Although useful for comparative analysis of divergent organizations, this model may have limited applicability, because most business and public organizations rest largely on utilitarian power. Instead, a second model, developed by French and Raven, of the bases of power may be more helpful.6 French and Raven identified five primary ways in which power can be exerted in social situations.

Referent Power. In some cases, person B looks up to or admires person A, and, as a result, B follows A largely because of A’s personal qualities, characteristics, or reputation. In this case, A can use referent power to influence B. Referent power has also been called charismatic power, because allegiance is based on interpersonal attraction of one individual for another. Examples of referent power can be seen in advertising, where companies use celebrities to recommend their products; it is hoped that the star appeal of the person will rub off on the products. In work environments, junior managers often emulate senior managers and assume unnecessarily subservient roles more because of personal admiration than because of respect for authority.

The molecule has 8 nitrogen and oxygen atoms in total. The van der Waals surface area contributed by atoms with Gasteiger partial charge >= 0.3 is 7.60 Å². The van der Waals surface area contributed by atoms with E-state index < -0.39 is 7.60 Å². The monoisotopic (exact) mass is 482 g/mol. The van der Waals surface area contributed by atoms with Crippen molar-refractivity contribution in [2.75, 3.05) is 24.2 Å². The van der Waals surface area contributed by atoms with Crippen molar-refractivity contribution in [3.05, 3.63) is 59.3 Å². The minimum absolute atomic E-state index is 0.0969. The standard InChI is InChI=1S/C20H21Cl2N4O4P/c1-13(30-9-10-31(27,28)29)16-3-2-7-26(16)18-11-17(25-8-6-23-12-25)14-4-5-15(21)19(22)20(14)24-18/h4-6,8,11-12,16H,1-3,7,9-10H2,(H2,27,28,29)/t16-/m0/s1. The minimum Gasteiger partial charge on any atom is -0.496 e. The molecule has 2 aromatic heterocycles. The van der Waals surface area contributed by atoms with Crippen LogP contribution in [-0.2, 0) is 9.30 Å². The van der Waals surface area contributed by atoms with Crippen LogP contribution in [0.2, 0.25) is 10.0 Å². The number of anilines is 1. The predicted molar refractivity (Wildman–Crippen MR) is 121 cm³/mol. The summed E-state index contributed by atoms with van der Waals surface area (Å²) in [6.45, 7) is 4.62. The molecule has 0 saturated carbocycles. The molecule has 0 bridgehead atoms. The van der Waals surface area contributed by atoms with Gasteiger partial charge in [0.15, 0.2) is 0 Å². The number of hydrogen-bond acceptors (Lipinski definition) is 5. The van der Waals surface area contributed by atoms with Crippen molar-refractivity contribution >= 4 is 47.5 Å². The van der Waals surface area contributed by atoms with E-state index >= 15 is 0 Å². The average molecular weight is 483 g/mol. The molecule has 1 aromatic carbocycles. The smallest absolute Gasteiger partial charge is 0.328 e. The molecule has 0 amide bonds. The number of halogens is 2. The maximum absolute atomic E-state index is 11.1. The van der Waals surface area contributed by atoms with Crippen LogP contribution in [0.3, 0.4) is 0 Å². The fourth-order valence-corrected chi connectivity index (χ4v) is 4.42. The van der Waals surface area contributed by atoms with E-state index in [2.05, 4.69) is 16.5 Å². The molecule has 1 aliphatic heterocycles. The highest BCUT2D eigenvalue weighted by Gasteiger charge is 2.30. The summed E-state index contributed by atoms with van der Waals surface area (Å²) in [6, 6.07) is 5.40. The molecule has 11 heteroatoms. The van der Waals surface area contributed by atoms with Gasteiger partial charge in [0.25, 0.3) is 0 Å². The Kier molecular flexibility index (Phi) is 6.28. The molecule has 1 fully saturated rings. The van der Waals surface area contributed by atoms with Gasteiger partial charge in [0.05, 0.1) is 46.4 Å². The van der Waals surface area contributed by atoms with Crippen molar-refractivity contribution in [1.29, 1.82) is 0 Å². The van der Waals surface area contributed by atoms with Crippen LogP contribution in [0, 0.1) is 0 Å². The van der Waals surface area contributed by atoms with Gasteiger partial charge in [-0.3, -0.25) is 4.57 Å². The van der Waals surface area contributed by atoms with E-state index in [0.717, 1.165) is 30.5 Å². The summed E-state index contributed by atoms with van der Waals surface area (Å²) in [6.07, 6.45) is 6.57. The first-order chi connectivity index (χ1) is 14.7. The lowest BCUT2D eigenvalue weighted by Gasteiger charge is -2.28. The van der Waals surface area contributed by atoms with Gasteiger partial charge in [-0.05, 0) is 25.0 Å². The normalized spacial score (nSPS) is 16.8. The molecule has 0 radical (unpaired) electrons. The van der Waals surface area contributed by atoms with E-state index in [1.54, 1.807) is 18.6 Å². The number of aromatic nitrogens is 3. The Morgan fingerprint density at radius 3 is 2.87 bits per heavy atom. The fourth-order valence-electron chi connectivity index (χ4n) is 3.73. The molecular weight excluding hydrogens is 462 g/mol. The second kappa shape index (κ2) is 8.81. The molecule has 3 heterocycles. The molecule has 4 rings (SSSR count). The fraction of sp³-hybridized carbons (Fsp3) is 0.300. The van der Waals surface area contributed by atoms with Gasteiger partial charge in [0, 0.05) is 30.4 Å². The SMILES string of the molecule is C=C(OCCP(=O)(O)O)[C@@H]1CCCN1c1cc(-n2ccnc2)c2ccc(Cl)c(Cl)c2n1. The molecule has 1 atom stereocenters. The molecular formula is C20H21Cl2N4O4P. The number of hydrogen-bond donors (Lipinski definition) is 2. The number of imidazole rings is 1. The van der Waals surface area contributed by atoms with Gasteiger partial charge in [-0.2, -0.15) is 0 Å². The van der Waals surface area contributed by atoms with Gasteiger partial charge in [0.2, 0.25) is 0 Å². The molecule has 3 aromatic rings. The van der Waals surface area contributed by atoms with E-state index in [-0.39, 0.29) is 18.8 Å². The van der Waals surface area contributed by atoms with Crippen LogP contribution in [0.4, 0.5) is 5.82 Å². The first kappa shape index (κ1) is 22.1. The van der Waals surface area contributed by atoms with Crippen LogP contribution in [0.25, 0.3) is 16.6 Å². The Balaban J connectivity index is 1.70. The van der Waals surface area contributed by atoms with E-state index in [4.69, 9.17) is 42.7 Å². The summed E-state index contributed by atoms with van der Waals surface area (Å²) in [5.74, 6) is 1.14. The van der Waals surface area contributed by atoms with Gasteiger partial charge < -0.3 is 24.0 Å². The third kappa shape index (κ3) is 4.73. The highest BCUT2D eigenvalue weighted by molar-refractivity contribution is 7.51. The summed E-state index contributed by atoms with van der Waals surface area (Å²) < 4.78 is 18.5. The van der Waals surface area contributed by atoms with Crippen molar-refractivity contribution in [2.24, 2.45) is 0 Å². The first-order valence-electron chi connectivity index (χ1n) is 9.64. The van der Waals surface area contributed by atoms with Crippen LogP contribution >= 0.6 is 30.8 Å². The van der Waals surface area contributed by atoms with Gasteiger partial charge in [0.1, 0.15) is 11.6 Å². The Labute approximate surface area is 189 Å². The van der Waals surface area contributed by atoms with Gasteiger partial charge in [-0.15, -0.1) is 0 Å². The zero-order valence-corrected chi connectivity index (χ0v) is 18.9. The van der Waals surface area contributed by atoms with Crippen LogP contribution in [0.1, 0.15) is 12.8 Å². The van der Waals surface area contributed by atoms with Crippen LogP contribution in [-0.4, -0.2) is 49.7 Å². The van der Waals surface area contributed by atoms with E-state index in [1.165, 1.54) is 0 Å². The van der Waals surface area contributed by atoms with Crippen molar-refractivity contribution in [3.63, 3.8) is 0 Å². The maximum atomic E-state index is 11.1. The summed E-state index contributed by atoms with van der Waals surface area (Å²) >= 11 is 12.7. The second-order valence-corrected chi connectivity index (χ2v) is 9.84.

Expert Power. Expert power is demonstrated when person A gains power because A has knowledge or expertise relevant to B. For instance, professors presumably have power in the classroom because of their mastery of a particular subject matter. Other examples of expert power can be seen in staff specialists in organizations (e.g., accountants, labor relations managers, management consultants, and corporate attorneys). In each case, the individual has credibility in a particular—and narrow—area as a result of experience and expertise, and this gives the individual power in that domain.